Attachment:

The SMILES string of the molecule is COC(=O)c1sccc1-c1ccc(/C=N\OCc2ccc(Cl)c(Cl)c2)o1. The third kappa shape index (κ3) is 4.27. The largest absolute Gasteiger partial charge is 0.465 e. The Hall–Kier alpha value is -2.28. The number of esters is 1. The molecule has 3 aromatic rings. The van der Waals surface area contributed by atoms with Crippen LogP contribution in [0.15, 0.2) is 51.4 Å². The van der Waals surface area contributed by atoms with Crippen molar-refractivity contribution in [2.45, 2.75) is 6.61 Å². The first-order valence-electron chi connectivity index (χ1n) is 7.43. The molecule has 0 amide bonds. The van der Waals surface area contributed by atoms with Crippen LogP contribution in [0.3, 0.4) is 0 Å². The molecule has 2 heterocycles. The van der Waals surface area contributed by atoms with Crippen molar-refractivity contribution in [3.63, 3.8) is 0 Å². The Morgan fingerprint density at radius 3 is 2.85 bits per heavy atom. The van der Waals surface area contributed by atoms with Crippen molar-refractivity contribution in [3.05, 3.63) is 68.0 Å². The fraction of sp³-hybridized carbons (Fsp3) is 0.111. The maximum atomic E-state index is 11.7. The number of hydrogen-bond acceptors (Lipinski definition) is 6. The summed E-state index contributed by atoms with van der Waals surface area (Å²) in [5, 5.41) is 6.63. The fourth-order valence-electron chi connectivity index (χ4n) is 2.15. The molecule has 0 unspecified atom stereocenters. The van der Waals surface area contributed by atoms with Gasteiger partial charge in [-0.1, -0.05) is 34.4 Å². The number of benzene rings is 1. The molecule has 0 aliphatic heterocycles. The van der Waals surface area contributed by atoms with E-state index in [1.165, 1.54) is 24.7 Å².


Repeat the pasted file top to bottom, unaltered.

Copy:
The SMILES string of the molecule is COC(=O)c1sccc1-c1ccc(/C=N\OCc2ccc(Cl)c(Cl)c2)o1. The third kappa shape index (κ3) is 4.27. The largest absolute Gasteiger partial charge is 0.465 e. The Hall–Kier alpha value is -2.28. The number of esters is 1. The molecule has 3 aromatic rings. The van der Waals surface area contributed by atoms with Crippen LogP contribution in [0.15, 0.2) is 51.4 Å². The van der Waals surface area contributed by atoms with Crippen molar-refractivity contribution in [2.45, 2.75) is 6.61 Å². The first-order valence-electron chi connectivity index (χ1n) is 7.43. The molecule has 0 amide bonds. The van der Waals surface area contributed by atoms with Crippen LogP contribution in [0.3, 0.4) is 0 Å². The molecule has 2 heterocycles. The van der Waals surface area contributed by atoms with Crippen molar-refractivity contribution in [3.63, 3.8) is 0 Å². The Morgan fingerprint density at radius 3 is 2.85 bits per heavy atom. The van der Waals surface area contributed by atoms with Crippen molar-refractivity contribution in [3.05, 3.63) is 68.0 Å². The fraction of sp³-hybridized carbons (Fsp3) is 0.111. The maximum atomic E-state index is 11.7. The number of hydrogen-bond acceptors (Lipinski definition) is 6. The summed E-state index contributed by atoms with van der Waals surface area (Å²) in [5, 5.41) is 6.63. The fourth-order valence-electron chi connectivity index (χ4n) is 2.15. The molecule has 0 unspecified atom stereocenters. The van der Waals surface area contributed by atoms with Gasteiger partial charge in [-0.1, -0.05) is 34.4 Å². The number of benzene rings is 1. The molecule has 0 aliphatic heterocycles. The van der Waals surface area contributed by atoms with E-state index in [1.165, 1.54) is 24.7 Å².